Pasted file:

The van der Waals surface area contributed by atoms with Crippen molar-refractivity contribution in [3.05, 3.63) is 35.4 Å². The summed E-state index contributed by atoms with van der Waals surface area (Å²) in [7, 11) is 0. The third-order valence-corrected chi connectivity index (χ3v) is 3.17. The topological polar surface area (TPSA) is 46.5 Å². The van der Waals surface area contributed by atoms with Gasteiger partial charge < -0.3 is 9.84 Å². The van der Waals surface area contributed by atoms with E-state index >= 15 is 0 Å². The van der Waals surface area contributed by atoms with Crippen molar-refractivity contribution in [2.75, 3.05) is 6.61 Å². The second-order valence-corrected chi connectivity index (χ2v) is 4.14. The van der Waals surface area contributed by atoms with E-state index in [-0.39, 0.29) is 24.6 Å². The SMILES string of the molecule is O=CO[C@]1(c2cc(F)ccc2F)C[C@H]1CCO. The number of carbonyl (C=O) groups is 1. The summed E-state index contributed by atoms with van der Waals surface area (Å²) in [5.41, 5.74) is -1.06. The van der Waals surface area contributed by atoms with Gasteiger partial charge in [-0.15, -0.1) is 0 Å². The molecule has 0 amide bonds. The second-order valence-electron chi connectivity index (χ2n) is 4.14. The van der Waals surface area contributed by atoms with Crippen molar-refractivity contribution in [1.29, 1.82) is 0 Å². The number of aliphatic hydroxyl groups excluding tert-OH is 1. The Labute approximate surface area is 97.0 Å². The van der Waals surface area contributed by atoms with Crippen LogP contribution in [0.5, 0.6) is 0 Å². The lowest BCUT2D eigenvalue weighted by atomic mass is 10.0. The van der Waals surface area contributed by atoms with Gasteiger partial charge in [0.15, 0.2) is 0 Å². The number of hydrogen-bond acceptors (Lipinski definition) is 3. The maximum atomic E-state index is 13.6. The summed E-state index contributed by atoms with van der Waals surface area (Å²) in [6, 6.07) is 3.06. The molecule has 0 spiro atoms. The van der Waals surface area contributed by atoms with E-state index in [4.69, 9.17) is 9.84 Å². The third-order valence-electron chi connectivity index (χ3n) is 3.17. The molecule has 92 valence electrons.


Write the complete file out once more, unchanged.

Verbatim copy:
The van der Waals surface area contributed by atoms with Crippen molar-refractivity contribution in [3.05, 3.63) is 35.4 Å². The summed E-state index contributed by atoms with van der Waals surface area (Å²) in [7, 11) is 0. The third-order valence-corrected chi connectivity index (χ3v) is 3.17. The topological polar surface area (TPSA) is 46.5 Å². The van der Waals surface area contributed by atoms with Gasteiger partial charge < -0.3 is 9.84 Å². The van der Waals surface area contributed by atoms with E-state index >= 15 is 0 Å². The van der Waals surface area contributed by atoms with Crippen molar-refractivity contribution in [2.75, 3.05) is 6.61 Å². The second-order valence-corrected chi connectivity index (χ2v) is 4.14. The van der Waals surface area contributed by atoms with E-state index in [-0.39, 0.29) is 24.6 Å². The SMILES string of the molecule is O=CO[C@]1(c2cc(F)ccc2F)C[C@H]1CCO. The number of carbonyl (C=O) groups is 1. The summed E-state index contributed by atoms with van der Waals surface area (Å²) in [5.41, 5.74) is -1.06. The van der Waals surface area contributed by atoms with Gasteiger partial charge in [-0.15, -0.1) is 0 Å². The molecule has 0 amide bonds. The second-order valence-electron chi connectivity index (χ2n) is 4.14. The van der Waals surface area contributed by atoms with Crippen molar-refractivity contribution in [1.29, 1.82) is 0 Å². The number of aliphatic hydroxyl groups excluding tert-OH is 1. The Labute approximate surface area is 97.0 Å². The van der Waals surface area contributed by atoms with Crippen LogP contribution in [0.5, 0.6) is 0 Å². The lowest BCUT2D eigenvalue weighted by atomic mass is 10.0. The van der Waals surface area contributed by atoms with Gasteiger partial charge in [0.15, 0.2) is 0 Å². The number of hydrogen-bond acceptors (Lipinski definition) is 3. The maximum atomic E-state index is 13.6. The summed E-state index contributed by atoms with van der Waals surface area (Å²) in [6, 6.07) is 3.06. The molecule has 0 spiro atoms. The van der Waals surface area contributed by atoms with E-state index in [4.69, 9.17) is 9.84 Å². The third-order valence-electron chi connectivity index (χ3n) is 3.17. The molecule has 92 valence electrons.